Photo by Scott Pickering

Friday, July 29, 2011

Did The Tambourine Modulate?

Try this one... Switch tambourines as a song modulates to a higher key.   Moving from a darker to a brighter sounding instrument gives the impression that the tambourine is changing key along with the band!

Friday, July 22, 2011

Listening To A Variety Of Music

Celtic to Latin to Rock to Gospel

Arriving early for a rehearsal (always a good idea), I sat in my van listening to the radio. Hearing the entire Carnival Overture by Dvorak, I was impressed by the great writing for  triangle and tambourine.

Listening to a variety of music to learn styles and gather ideas is so important. In today’s worship music, a set might include some Robin Mark, Salvador, Hillsong, Lincoln Brewster, and a little Andre Crouch for good measure. Do you know which instruments to reach for to handle that variety of music…and what kind of part to play? Make listening to different styles a priority.

Tuesday, July 19, 2011

See What Ya Got

Triangle beaters, knife, timpani tuning key, pencil sharpener, tape, conga wrench, felt tip pen...

Do you ever have to rummage through your mallet case or stick bag to find those little items?

Get the gallon size "zipper" freezer bags and you can keep that stuff in one place and easily see what you've got at a glance.

Friday, July 8, 2011

Triangle Tips

Small in size Packed with power

Listen to a symphony orchestra playing at full volume. Add just one percussionist playing one note on the triangle and hear the sparkling tone shimmer pleasantly over 70+ musicians. Be careful with that power!

There’s not much that you can do to make a triangle sound better…you can’t change the head, put on better snares, etc... You must invest in a quality instrument. One of the favorites in my collection is the 6” Super-Overtone from Grover Pro Percussion ( The instrument is rich in harmonics with a good amount of sustain and a tone that is appropriate in a variety of settings.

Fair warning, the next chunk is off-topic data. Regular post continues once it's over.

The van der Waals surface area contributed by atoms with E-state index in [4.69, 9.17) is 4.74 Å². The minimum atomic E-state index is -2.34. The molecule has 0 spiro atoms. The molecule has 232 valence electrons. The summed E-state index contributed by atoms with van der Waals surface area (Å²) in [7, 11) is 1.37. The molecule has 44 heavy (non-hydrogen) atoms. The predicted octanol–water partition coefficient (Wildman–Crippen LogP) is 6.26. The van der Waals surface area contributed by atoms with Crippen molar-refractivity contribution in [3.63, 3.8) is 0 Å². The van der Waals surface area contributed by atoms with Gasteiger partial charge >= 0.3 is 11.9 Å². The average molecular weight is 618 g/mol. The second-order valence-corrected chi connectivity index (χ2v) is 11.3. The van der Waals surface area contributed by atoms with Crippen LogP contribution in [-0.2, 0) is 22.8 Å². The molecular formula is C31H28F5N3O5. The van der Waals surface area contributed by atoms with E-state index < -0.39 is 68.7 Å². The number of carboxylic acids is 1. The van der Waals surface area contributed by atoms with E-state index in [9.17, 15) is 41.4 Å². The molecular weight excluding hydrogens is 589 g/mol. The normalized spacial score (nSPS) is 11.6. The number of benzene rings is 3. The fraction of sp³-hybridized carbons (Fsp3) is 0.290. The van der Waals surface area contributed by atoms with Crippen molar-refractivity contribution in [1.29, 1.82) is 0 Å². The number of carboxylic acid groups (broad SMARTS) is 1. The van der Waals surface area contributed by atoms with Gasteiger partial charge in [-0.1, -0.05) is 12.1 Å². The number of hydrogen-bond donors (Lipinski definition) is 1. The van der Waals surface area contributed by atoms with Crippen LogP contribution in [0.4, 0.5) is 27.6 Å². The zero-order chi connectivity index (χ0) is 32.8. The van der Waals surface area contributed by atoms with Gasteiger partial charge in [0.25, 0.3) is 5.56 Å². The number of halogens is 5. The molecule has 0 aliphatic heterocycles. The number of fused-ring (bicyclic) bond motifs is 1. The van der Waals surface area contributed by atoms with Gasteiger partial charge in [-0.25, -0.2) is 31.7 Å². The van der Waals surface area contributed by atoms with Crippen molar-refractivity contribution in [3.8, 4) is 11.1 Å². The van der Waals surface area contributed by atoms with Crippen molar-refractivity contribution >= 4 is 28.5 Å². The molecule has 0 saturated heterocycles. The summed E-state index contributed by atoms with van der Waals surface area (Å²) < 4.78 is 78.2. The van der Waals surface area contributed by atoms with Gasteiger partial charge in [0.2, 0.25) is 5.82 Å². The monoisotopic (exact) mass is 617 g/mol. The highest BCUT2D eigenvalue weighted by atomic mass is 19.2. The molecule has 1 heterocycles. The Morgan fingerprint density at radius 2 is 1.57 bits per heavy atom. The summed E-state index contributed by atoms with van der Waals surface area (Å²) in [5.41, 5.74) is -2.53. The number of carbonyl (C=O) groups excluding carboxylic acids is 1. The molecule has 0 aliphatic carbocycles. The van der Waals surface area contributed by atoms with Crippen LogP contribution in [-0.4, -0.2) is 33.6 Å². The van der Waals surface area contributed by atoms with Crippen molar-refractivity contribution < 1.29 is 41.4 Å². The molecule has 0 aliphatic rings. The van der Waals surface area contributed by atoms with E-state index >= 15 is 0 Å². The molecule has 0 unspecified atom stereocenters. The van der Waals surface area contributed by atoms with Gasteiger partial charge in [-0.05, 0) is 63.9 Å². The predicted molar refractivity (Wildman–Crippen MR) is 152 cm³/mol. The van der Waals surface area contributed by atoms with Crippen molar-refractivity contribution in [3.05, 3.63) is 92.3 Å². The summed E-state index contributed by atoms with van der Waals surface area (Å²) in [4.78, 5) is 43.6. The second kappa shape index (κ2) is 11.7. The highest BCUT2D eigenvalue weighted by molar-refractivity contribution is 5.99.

• Invest in at least three different sizes of triangle beaters. Each size excites different harmonics thus affecting the tone.
  • Experiment with striking various areas on the triangle for different timbres.
  • My general striking area is the side without the opening. I play about a third of the way down from the top corner with the beater at app. 45 degrees.

    This area gives a less definite pitch with lots of harmonics and blends well with the definite pitched instruments being played.
  • Always suspend the triangle with TWO separate loops (for safety) of thin string, plastic ties, or fishing line. NEVER use wire or heavy cord that will either buzz or significantly inhibit vibrations. Keep the loops short so that the triangle cannot spin after striking.

Thursday, July 7, 2011

Zach Neese: In The Studio

Worship Leader / Songwriter, Zach Neese recently brought me into the studio for several hours of percussion recording for his solo project. Check out this video produced by Corey Jackson:

Zach Neese: In The Studio Part 3 from Corey Jackson on Vimeo.

Friday, July 1, 2011

Featured Setup

Here are a couple of pictures from one of the Percussion For Worship readers.   The photos show some details from the setup of John Homan, percussionist at New Creation Fellowship in Granger, Indiana.  John's generosity in sharing these with the readers gives me the idea to feature some photos from other worship percussionists.   Just send your pix to and be sure to include the name of your church.